DCBIA EVALUATES NEW INTERNATIONAL PROPERTY MEASUREMENT STANDARD

DCBIA EVALUATES NEW INTERNATIONAL PROPERTY MEASUREMENT STANDARD

IPMS focus of well-attended forum at IMF headquarters

WASHINGTON, D.C. – March 27, 2015 – (RealEstateRama) — An idea that has the opportunity to bring greater efficiency and transparency to international real estate transactions is coming full circle, back to its roots in Washington, DC. The concept for the International Property Measurement Standards (IPMS) was envisioned in a set of meetings held in Washington, DC in 2013. For two years, a coalition of 61 professional and not-for-profit organizations has been working to create standard methodologies for measuring real estate. The coalition appointed an independent group of experts to develop the first set of standards, International Property Measurement Standards: Office Buildings, which was introduced on November 25, 2014. The standard is available at: http://ipmsc.org/standards/office/.

It may seem like a simple concept, but in the absence of international measurement standards, different methodologies are being used in different countries, states and even cities. In fact, research by global property firm JLL found that by using different measurement standards the size of the same space can differ by as much as 24 percent. In some countries, parking facilities and even swimming pools are included in space calculations.

Here in Washington, the District of Columbia Building Industry Association (DCBIA) is in the process of evaluating the new standards and educating its members about them. “We need to look at assets with predictability,” said Lisa Mallory, CEO of DCBIA. “D.C. can be a pilot for implementation of IPMS in the U.S., especially by working with our members and organizations such as BOMA International and the Apartment and Office Building Association of Metropolitan Washington,” she said. “Standardization of building measurement could build a lot of traction here by eliminating variability in this crucial area,” Mallory added.

Mallory was one of the panelists at a well-attended DC Real Estate Leaders’ Event on IPMS, including its possible implications for the District, held March 17 at International Monetary Fund headquarters. The forum was sponsored by DCBIA, BOMA, AOBA, the American Institute of Architects-DC and RICS. “We view IMPS as an essential approach to bring greater clarity to the property industry,” said Scott McMillan, Division Chief for the IMF’s Facilities Management Division. “This will help owners, occupiers, and the broader industry professionals, work from a common platform and understanding,” he added.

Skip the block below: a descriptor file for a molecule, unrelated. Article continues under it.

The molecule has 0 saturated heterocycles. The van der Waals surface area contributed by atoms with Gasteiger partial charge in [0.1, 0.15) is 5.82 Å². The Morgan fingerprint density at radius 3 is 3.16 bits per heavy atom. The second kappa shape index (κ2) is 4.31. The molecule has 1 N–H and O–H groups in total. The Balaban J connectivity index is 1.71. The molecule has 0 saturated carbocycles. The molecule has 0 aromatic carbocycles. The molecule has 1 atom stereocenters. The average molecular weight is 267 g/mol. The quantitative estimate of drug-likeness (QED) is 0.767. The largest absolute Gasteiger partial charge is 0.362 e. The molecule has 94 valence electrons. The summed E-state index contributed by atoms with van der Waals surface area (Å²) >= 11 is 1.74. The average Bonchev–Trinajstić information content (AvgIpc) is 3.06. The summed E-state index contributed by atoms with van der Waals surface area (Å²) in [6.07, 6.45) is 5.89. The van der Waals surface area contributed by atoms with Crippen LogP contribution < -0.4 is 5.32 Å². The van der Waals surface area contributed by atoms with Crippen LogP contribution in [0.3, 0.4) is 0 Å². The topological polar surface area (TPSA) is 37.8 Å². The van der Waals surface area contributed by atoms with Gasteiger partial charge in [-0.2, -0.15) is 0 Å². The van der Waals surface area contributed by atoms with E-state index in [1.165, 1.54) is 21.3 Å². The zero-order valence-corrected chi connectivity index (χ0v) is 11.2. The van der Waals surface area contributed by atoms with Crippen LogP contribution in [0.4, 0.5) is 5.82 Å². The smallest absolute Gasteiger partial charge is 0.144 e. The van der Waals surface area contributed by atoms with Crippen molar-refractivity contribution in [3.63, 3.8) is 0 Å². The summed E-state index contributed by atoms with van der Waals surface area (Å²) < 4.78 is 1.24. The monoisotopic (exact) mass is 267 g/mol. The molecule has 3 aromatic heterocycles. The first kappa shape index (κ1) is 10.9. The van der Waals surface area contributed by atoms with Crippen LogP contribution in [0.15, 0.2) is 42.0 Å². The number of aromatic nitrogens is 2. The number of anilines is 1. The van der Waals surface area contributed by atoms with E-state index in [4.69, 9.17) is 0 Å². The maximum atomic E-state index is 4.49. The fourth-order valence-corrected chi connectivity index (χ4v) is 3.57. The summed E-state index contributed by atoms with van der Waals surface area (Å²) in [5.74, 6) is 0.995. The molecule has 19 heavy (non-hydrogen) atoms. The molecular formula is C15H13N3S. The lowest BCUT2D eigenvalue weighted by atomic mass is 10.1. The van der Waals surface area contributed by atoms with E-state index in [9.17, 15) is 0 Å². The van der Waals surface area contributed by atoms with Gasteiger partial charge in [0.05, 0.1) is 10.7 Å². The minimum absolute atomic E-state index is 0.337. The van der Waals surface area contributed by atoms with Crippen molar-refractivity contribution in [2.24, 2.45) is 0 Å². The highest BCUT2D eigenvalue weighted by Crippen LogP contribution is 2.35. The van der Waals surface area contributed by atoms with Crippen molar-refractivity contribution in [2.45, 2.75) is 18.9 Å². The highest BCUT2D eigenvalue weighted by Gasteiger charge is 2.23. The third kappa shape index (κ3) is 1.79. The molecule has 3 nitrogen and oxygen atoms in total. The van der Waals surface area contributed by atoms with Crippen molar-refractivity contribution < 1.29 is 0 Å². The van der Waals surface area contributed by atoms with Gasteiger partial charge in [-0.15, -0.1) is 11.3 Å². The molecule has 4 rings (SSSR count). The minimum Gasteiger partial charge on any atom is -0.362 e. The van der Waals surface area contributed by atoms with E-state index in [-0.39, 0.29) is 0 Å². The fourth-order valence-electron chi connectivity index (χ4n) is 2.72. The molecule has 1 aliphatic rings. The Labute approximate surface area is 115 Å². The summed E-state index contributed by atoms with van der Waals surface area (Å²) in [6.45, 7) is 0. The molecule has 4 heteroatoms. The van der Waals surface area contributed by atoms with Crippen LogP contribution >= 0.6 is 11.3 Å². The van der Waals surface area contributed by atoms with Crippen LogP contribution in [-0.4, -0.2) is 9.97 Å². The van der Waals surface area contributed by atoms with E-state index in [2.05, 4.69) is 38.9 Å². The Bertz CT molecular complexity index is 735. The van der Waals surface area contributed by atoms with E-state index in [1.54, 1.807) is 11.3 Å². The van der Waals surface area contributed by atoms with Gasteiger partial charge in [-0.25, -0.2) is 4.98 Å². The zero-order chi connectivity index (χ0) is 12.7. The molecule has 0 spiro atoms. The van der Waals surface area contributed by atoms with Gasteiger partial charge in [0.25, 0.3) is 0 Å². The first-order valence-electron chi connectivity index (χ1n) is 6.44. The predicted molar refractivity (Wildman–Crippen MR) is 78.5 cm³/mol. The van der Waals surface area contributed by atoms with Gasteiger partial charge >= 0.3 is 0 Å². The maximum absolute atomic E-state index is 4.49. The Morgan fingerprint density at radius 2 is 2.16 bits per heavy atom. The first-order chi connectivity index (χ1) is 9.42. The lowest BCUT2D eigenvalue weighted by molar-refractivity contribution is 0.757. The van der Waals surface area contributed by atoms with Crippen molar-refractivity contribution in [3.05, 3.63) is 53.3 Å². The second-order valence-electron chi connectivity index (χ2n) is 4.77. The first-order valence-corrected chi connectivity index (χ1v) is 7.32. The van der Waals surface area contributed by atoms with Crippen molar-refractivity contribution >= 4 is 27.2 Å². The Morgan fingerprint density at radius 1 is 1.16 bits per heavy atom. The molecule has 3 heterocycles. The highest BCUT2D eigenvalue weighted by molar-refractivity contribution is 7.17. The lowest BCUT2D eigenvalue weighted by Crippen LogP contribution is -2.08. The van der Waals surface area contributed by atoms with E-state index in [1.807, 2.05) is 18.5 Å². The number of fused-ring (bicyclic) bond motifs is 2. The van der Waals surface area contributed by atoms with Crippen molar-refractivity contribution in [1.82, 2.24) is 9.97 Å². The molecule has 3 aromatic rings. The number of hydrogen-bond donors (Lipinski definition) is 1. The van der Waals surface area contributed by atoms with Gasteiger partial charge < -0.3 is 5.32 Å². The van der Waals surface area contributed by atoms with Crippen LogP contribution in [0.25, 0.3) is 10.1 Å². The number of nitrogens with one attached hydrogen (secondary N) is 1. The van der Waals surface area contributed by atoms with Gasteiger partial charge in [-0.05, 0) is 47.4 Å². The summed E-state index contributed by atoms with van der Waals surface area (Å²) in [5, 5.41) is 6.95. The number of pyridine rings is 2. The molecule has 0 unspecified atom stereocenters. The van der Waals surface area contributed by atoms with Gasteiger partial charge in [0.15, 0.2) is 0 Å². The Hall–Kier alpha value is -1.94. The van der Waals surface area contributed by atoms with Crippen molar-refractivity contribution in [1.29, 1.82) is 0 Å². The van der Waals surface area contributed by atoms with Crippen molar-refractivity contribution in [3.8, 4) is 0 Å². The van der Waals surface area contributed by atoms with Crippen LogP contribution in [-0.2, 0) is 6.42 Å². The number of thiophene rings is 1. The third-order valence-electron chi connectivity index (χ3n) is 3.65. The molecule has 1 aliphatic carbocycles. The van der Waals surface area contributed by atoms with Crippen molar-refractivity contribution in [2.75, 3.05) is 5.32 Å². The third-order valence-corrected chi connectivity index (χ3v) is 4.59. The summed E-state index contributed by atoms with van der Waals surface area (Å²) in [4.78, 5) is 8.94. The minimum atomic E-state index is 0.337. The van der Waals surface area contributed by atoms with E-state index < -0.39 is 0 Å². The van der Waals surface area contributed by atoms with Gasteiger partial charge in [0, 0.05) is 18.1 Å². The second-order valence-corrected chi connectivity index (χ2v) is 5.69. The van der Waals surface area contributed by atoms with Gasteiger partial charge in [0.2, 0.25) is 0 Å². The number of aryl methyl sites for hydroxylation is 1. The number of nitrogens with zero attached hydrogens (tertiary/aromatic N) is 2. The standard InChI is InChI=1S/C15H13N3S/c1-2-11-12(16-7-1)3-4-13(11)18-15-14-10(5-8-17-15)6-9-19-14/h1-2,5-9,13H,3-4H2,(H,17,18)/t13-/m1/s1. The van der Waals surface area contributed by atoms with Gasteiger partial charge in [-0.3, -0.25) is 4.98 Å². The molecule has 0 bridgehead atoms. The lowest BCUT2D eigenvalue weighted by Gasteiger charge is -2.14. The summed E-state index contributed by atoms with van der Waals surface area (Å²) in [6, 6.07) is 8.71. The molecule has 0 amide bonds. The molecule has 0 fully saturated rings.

With investors, corporate occupiers and third-party management firms expanding globally, there is an increased need for consistency and transparency in how properties are measured. “BOMA is pleased to be a founding member of the IPMS Coalition,” stated BOMA International Vice President Lisa Prats, who serves as Vice Chair of the IPMSC Board of Trustees. “With the introduction of the IPMS for Office Buildings we now have a methodology that can be consistently applied anywhere in the world, creating cross-border transparency and the ability to accurately benchmark operations.”

IPMS establishes standard methodologies for how to categorize elements such as support columns, common areas, terraces, emergency stairwells, and what can and can’t be included in measurements. These are used to tabulate three measures: IPMS 1, which measures the external area of a building; IPMS 2, which measures the interior area and categorizes components such as service areas and stairwells; and IPMS 3, which measures the occupant area. The three measures provide flexibility for local real estate markets, which can use the IPMS measure that best lines up with their traditional practice. IPMS also provides standards for how measurements are to be performed, and what information, such as methodology, units of measurement, and measurement of tolerance, must also be presented as part of the report